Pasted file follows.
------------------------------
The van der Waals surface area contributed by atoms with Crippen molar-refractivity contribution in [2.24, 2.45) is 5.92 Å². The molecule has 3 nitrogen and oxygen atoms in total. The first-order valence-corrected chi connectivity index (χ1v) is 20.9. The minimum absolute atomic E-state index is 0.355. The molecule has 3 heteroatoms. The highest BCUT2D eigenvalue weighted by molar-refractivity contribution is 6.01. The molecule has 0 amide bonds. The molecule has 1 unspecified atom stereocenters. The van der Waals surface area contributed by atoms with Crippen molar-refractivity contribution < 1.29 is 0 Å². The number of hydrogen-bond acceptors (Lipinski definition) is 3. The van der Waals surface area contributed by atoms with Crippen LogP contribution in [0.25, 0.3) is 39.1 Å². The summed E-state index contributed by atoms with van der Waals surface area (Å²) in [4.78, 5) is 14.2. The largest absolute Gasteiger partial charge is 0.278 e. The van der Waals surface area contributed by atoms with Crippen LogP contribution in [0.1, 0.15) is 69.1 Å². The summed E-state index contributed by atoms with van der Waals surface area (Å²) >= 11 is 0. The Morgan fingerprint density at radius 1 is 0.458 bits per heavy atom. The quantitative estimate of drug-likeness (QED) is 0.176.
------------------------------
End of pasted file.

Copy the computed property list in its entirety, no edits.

The van der Waals surface area contributed by atoms with Crippen molar-refractivity contribution in [2.24, 2.45) is 5.92 Å². The molecule has 3 nitrogen and oxygen atoms in total. The first-order valence-corrected chi connectivity index (χ1v) is 20.9. The minimum absolute atomic E-state index is 0.355. The molecule has 3 heteroatoms. The highest BCUT2D eigenvalue weighted by molar-refractivity contribution is 6.01. The molecule has 0 amide bonds. The molecule has 1 unspecified atom stereocenters. The van der Waals surface area contributed by atoms with Crippen molar-refractivity contribution < 1.29 is 0 Å². The number of hydrogen-bond acceptors (Lipinski definition) is 3. The van der Waals surface area contributed by atoms with Crippen LogP contribution in [0.25, 0.3) is 39.1 Å². The summed E-state index contributed by atoms with van der Waals surface area (Å²) in [4.78, 5) is 14.2. The largest absolute Gasteiger partial charge is 0.278 e. The van der Waals surface area contributed by atoms with Crippen LogP contribution in [0.1, 0.15) is 69.1 Å². The summed E-state index contributed by atoms with van der Waals surface area (Å²) >= 11 is 0. The Morgan fingerprint density at radius 1 is 0.458 bits per heavy atom. The quantitative estimate of drug-likeness (QED) is 0.176.